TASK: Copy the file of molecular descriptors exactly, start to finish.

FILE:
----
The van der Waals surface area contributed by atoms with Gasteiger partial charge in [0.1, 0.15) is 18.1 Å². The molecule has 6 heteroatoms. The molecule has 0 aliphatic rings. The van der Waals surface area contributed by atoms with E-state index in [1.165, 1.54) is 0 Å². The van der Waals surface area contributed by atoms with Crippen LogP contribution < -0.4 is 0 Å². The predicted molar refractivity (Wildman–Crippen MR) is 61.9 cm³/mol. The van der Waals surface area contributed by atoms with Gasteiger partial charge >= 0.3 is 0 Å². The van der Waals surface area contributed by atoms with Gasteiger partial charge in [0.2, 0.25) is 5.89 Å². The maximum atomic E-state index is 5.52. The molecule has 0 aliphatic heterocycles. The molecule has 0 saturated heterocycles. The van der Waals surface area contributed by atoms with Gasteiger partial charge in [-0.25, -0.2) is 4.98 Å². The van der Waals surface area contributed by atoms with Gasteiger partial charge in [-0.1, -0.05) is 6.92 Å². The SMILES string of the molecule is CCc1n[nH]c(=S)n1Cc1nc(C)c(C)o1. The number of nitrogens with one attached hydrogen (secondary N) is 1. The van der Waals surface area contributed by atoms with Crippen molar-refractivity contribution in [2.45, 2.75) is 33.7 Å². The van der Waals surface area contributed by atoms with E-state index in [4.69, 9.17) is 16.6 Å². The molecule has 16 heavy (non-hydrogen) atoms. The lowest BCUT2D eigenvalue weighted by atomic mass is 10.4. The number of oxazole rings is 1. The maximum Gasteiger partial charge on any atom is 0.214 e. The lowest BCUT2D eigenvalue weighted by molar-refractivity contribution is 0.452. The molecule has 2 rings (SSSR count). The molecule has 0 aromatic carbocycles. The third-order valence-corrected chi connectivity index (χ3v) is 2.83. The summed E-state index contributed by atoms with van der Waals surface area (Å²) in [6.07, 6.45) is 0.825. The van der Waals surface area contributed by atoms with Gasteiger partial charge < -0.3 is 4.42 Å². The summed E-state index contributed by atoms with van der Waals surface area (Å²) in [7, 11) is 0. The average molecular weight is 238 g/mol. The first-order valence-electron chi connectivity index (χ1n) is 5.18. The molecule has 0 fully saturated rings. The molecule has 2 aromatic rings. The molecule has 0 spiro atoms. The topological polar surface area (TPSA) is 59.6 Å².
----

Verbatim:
The van der Waals surface area contributed by atoms with Gasteiger partial charge in [0.1, 0.15) is 18.1 Å². The molecule has 6 heteroatoms. The molecule has 0 aliphatic rings. The van der Waals surface area contributed by atoms with E-state index in [1.165, 1.54) is 0 Å². The van der Waals surface area contributed by atoms with Crippen LogP contribution < -0.4 is 0 Å². The predicted molar refractivity (Wildman–Crippen MR) is 61.9 cm³/mol. The van der Waals surface area contributed by atoms with Gasteiger partial charge >= 0.3 is 0 Å². The van der Waals surface area contributed by atoms with Gasteiger partial charge in [0.2, 0.25) is 5.89 Å². The maximum atomic E-state index is 5.52. The molecule has 0 aliphatic heterocycles. The molecule has 0 saturated heterocycles. The van der Waals surface area contributed by atoms with Gasteiger partial charge in [-0.25, -0.2) is 4.98 Å². The van der Waals surface area contributed by atoms with Gasteiger partial charge in [-0.1, -0.05) is 6.92 Å². The SMILES string of the molecule is CCc1n[nH]c(=S)n1Cc1nc(C)c(C)o1. The number of nitrogens with one attached hydrogen (secondary N) is 1. The van der Waals surface area contributed by atoms with Crippen molar-refractivity contribution in [2.45, 2.75) is 33.7 Å². The van der Waals surface area contributed by atoms with E-state index in [4.69, 9.17) is 16.6 Å². The molecule has 16 heavy (non-hydrogen) atoms. The lowest BCUT2D eigenvalue weighted by atomic mass is 10.4. The number of oxazole rings is 1. The maximum Gasteiger partial charge on any atom is 0.214 e. The lowest BCUT2D eigenvalue weighted by molar-refractivity contribution is 0.452. The molecule has 2 rings (SSSR count). The molecule has 0 aromatic carbocycles. The third-order valence-corrected chi connectivity index (χ3v) is 2.83. The summed E-state index contributed by atoms with van der Waals surface area (Å²) in [6.07, 6.45) is 0.825. The van der Waals surface area contributed by atoms with Gasteiger partial charge < -0.3 is 4.42 Å². The summed E-state index contributed by atoms with van der Waals surface area (Å²) in [7, 11) is 0. The average molecular weight is 238 g/mol. The first-order valence-electron chi connectivity index (χ1n) is 5.18. The molecule has 0 fully saturated rings. The molecule has 2 aromatic rings. The molecule has 0 spiro atoms. The topological polar surface area (TPSA) is 59.6 Å².